BCTF president calls for binding arbitration in teacher strike

VANCOUVER — BCTF president Jim Iker called for binding arbitration in the teachers’ strike and said if the government agrees he will ask members to vote on ending the strike.

Iker said the BCTF does not want matters before the courts to be included in the binding arbitration.

Meanwhile, if public pressure continues to mount in the coming weeks, the B.C. government will look for a way to end the teachers’ strike, according to one labour expert.

Labour lawyer and past vice-chair of the Labour Relations Board Ritu Mahil said she expects the government will make a claim for essential service levels to be established after the next couple weeks. In fact, she said she would be surprised if both sides aren’t already working on their arguments.

This is the longest school strike in B.C.’s history, so far closing schools for 16 days, albeit split over two school years. Mahil said this strike is unique for three reasons: that it is taking place at the beginning of the school year, that it is a full-scale strike, and that is appears to be indefinite.

“It’s a really interesting dispute because we’ve never dealt with anything like this before,” Mahil said. “At the end of June, when you were almost at the end of the school year and it went into a full-scale strike, at that point the students had already got the requisite hours and everything like that, so you knew in two weeks they would be on summer holidays. But now, you’re at the beginning of the school year, and who knows?”

Both Education Minister Peter Fassbender and Premier Christy Clark have said they want a negotiated settlement rather than a legislated deal or an LRB-enforced return to work.

“They won’t do it yet, but at some point, there is that pressure. When you’re past the two-week point, they may have to reconsider it,” Mahil said.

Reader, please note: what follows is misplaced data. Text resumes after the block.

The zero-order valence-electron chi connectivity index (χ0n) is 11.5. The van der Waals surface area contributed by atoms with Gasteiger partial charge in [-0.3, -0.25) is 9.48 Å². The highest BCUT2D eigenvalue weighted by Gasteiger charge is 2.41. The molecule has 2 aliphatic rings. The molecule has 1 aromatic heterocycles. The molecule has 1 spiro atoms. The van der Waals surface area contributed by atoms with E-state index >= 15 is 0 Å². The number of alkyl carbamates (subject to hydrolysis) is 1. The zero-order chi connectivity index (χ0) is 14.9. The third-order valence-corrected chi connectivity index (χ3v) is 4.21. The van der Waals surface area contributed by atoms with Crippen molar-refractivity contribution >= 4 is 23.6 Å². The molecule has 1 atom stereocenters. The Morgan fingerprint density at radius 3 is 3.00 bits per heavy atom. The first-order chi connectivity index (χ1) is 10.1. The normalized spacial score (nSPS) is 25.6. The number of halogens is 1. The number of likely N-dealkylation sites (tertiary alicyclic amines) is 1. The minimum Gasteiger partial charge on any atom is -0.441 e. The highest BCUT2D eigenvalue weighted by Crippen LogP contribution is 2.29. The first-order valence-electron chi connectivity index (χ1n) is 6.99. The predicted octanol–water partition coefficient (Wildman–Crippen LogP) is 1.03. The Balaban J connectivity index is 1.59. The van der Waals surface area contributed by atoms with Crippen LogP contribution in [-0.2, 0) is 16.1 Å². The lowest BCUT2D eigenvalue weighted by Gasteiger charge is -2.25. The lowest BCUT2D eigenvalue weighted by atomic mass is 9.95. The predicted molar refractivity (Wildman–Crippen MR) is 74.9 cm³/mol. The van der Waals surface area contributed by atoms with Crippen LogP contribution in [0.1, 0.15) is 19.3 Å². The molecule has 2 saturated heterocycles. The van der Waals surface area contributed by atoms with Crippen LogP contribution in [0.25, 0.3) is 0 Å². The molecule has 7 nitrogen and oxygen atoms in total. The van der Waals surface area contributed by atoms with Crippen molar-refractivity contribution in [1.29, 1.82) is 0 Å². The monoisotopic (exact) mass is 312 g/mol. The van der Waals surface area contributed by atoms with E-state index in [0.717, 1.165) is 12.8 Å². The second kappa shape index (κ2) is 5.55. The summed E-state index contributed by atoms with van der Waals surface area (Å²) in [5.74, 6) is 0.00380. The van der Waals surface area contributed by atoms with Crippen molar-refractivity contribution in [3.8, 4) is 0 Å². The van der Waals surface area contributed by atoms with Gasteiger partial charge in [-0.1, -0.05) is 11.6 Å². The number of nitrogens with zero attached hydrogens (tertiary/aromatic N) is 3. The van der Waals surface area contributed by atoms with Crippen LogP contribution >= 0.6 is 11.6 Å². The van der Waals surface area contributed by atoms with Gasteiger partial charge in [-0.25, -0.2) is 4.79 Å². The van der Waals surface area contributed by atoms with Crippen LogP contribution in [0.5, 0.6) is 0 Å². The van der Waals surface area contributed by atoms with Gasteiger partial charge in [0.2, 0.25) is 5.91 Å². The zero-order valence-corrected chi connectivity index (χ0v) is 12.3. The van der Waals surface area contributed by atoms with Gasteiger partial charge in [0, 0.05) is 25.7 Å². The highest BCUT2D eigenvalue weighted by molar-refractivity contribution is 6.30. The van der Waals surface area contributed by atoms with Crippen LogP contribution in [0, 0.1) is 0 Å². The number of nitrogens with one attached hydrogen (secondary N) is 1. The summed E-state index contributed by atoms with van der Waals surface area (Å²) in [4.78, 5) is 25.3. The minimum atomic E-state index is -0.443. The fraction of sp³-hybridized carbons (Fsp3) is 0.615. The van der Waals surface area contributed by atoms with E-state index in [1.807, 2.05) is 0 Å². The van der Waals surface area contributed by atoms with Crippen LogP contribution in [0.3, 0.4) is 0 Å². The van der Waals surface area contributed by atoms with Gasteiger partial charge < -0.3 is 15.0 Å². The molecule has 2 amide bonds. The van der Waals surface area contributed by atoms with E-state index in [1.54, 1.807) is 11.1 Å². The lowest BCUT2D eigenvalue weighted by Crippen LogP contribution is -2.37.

Although the LRB has the authority to instigate an essential service designation on its own, normally that doesn’t happen because it would prefer to see the two sides resolve their own disputes, Mahil said.

She said parents are not a party to the dispute, so they cannot apply to the LRB to initiate an essential services declaration, but can act by putting public pressure on the teachers and the government to strike a deal.

The Labour Relations Board said in 2011 that students could lose up to two weeks of a school year without serious and immediate damage to their education.

“The board has said that a two-week strike doesn’t meet the test of immediate and serious disruption to education because there is spring break and winter break and we know that the system can absorb an absence of that duration. They can always make it up by lengthening the class day or shortening Pro-D days or providing tutorials or homework,” Mahil said.

She said it’s key that we’re now at the start of a new school year.

“Really, in many respects, it’s like we’re now in day three,” she said Thursday. “When you talk about the 16-day strike, it is the same dispute that gave rise to those essential services orders earlier this year and it is the same strike, but we’re at day three of the school year.”